As a jury trial draws near in a major class-action lawsuit alleging anticompetitive practices by Northern California’s largest health system (PDF), a new CHCF study shows the correlation between the prices consumers pay and the extensive consolidation in the state’s health care markets. Importantly, the researchers estimated the independent effect of several types of industry consolidation in California — such as health insurers buying other insurers and hospitals buying physician practices. The report, prepared by UC Berkeley researchers, also examines potential policy responses.

While other states have initiated antitrust complaints against large hospital systems and medical groups in the past, the case against Sutter Health is unique in both the expansive nature of the alleged conduct and in the scale of the potential monetary damages. The complaint goes beyond claims of explicit anticompetitive contract terms and argues that by virtue of its very size and structure, the Northern California system imposed implicit or “de facto” terms that led to artificially inflated prices. Sutter Health vigorously denies the allegations.

The formation of large health systems like Sutter is neither new (PDF) nor unique to California (PDF). Several factors seem to be encouraging their growth, including payment models that place health care providers at financial risk for the cost of care, increased expectations from policymakers and payers around the continuum of patient needs that must be managed, and economies of scale for investments in information technology and administrative services. Some market participants also point to consolidation in other parts of the health care system, such as health plans and physician groups, as encouragement for their own mergers.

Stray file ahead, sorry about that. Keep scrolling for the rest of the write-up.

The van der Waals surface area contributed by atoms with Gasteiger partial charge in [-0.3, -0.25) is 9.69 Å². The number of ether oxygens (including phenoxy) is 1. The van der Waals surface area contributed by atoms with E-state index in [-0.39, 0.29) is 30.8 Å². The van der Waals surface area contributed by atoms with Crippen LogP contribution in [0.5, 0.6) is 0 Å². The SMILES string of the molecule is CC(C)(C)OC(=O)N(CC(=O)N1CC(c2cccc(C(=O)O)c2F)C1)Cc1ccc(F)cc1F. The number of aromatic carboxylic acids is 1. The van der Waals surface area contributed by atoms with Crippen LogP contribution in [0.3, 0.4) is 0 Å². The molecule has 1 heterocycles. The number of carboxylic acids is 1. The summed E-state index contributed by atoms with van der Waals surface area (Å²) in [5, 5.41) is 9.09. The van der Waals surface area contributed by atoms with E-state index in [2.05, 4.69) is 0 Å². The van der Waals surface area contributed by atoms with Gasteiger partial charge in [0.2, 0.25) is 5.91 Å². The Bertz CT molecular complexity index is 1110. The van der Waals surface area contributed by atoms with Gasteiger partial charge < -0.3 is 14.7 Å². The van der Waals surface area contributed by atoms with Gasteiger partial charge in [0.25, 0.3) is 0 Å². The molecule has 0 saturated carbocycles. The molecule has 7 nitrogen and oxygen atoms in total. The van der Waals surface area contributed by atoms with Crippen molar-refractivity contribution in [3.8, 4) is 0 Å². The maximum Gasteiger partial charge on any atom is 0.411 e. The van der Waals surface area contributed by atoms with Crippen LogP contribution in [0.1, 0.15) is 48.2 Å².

Economic Consolidation in California

In general, economists study two major categories of market consolidation:

  • Horizontal consolidation: Entities of the same type merge, such as the merger of two hospitals or insurance companies, or the merger of providers into a physician network.
  • Vertical consolidation: Entities of different types merge, such as when a hospital purchases a physician practice or when a pharmacy buys an insurance company.

To measure market consolidation, the CHCF study relied on the Herfindahl-Hirschman Index (HHI), a metric used by the US Department of Justice and the Federal Trade Commission. An HHI of between 1,500 and 2,500 is considered moderately concentrated, and 2,500 or above is considered highly concentrated. According to this measure, horizontal concentration is high in California among hospitals, insurance companies, and specialist providers (and moderately high among primary care physicians), even though the level of concentration in all but primary care has remained relatively flat from 2010 to 2018.